Gigabit Wireless? Five 802.11ac Routers, Benchmarked

Linksys EA6500/AC1750 And Netgear R6300

Linksys EA6566/AC1750

The Cisco Linksys EA6500 (£160) arrived in our hands, along with Cisco’s bundled WUMC710 802.11ac bridge (£100 separately). Based on some of our prior testing with the E3000 and other Linksys models, we had high hopes for the EA6500, and there were times when those hopes were met. However, we would recommend that, if you’re interested in the EA6500, you should read through the recent Newegg customer comments on the model. Some of the negative comments are indeed reflected in our results; others have clearly been addressed by Cisco already.

The EA6500 has a lot going for it, though. The router is simultaneous dual-band, with 3x3:3 antenna configurations in both bands. Two USB ports allow for printer sharing and add-on USB storage. DLNA support provides media serving, and QoS tools help prioritize certain traffic types.

As with Asus, Cisco has whipped up an app/browser-based control and file-streaming platform, called Linksys Smart Wi-Fi. This gives you the ability to control several of your router’s features, such as parental control, guest access, QoS, and USB storage, straight from your handset or tablet. Additionally, there are half a dozen applications (some of which are iOS- or Android-only, while others support both) for IP security camera monitoring, network security, media streaming, and so on.

As mentioned earlier, Cisco has continued Linksys’ propensity for kicking butt on its router’s built-in menus and options. While deep, the feature set is tidily swept inside of a very elegant, largely intuitive tabbed interface. That is, if you’re using a compatible browser. When we tried to log in via Chrome, all we saw was the “Log in” button and the country pull-down menu. Remember that Chrome is now the dominant PC Web browser. Oops.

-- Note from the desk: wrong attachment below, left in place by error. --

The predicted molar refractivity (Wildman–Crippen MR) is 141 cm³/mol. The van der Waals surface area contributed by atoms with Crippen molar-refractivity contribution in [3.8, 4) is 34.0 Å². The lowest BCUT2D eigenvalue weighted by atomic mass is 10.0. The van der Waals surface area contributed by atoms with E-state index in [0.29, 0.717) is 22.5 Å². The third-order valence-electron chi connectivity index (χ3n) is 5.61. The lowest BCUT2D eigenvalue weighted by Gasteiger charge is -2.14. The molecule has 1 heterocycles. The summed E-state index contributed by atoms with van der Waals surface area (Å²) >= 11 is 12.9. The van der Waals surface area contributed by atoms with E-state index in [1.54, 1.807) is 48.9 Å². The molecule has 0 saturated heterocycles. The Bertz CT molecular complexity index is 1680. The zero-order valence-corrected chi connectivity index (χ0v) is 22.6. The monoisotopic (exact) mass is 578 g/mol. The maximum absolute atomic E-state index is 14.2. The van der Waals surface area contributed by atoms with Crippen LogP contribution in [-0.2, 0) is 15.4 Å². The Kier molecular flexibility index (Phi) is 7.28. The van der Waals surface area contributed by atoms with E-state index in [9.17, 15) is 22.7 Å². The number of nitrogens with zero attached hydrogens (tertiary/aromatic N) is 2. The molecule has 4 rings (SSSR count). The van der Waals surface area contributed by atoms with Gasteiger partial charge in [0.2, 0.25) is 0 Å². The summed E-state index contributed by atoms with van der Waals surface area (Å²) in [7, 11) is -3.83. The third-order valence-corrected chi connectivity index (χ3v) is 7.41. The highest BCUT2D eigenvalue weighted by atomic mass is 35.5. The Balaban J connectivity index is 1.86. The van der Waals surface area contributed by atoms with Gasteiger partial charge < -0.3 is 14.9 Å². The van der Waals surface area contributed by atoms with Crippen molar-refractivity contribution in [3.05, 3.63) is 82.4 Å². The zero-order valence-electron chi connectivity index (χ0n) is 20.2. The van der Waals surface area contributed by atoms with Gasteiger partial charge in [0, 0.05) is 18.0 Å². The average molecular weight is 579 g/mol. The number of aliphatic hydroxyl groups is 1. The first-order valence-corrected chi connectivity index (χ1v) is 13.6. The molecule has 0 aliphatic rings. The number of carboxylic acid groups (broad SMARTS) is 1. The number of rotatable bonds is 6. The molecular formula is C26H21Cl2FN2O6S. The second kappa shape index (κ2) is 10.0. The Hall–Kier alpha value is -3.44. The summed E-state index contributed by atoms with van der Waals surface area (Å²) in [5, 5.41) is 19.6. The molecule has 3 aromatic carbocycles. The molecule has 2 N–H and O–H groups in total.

Netgear R6300

Last up, we have the Netgear R6300 (£155). After the Asus and Linksys models, the R6300 is going to look a bit repetitive, but that’s primarily because the major router vendors have their businesses pretty much down to a pattern these days. A premium model, such as one debuting the latest Wi-Fi technology, is going to have two USB ports, simultaneous dual-band with a 3x3:3 design on both bands, a streamlined installation process, WPS, and four gigabit ports. All boxes come checked off here, and if you like Netgear’s upright, trapezoidal design, even better.

Not to be outdone by Linksys Smart Wi-Fi, Netgear has its own Netgear Genie, available for Windows, OS X, Android, and iOS. Netgear Genie lets you monitor and manage your network from afar. Apple iOS users can also output to any AirPrint-compatible printer using the AirPrint app through Netgear Genie.

Because we received two R6300s, we used our second unit as a 2.4 GHz bridge, given that Netgear advertises the router as being configurable to both bridge and AP modes. However, be prepared to do some research on how to get back into the device after switching modes because it’s no longer accessible from the default IP, and Netgear doesn’t go out of its way to illustrate the process. We'll give the company fair marks for a deep, feature-rich menu system with both Basic and Advanced tab views.

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  • The Scion of Balance
    Do the graphs really meant Mb/s? If so, isn't it still very slow?
  • boulbox
    Well, i can't wait until i can make my router give wifi all the way to my to my work area.(only a few blocks away)
  • I've tested both the R6300 and the RT-AC66U in my home. The R6300 beats it hands down. The average homes won't have the traffic that your artificial software creates. Even your tests show that R6300 in 5ghz mode is faster. People will buy these for gaming and HD movie viewing and the R6300 has better range as well. I've paired my R6300 with an ASUS PCE-AC66 desktop wireless AC adapter and I can acheive 30 MB/S (megabytes) to my HTPC in a 2 story house. That's an insane speed. The RT-AC66U only managed about 15 to 18 MB/s. Also make sure the R6300 has the latest firmware, which is V1.0.2.38_1.0.33. But in conclusion, the R6300 and the RT-AC66U are like a SRT Viper and ZR1 Vette. They are both great pieces of hardware to fit most users needs. Get the ASUS If you got a ton of traffic and a lot of 2.4 ghz devices. Grab the R6300 if you are looking for a friendly setup, max speed, and max range.
  • fwupow
    Man it sure sucks when you type a long comment and it gets vaporized cuz you weren't logged in.
  • DeusAres
    I'd be happy with a 2Mb/s connection. It'd be better than this horrible 512 Kb/s connection I have now. At least then, I may actually be able to watch youtube vids in 360p.
  • fwupow
    Here's the gist of what I typed before it was rudely vaporized.

    I have a dual-band router (Netgear N600). I also purchased a couple of dual-band client USB adapters Linksys AE2500 or something to that effect.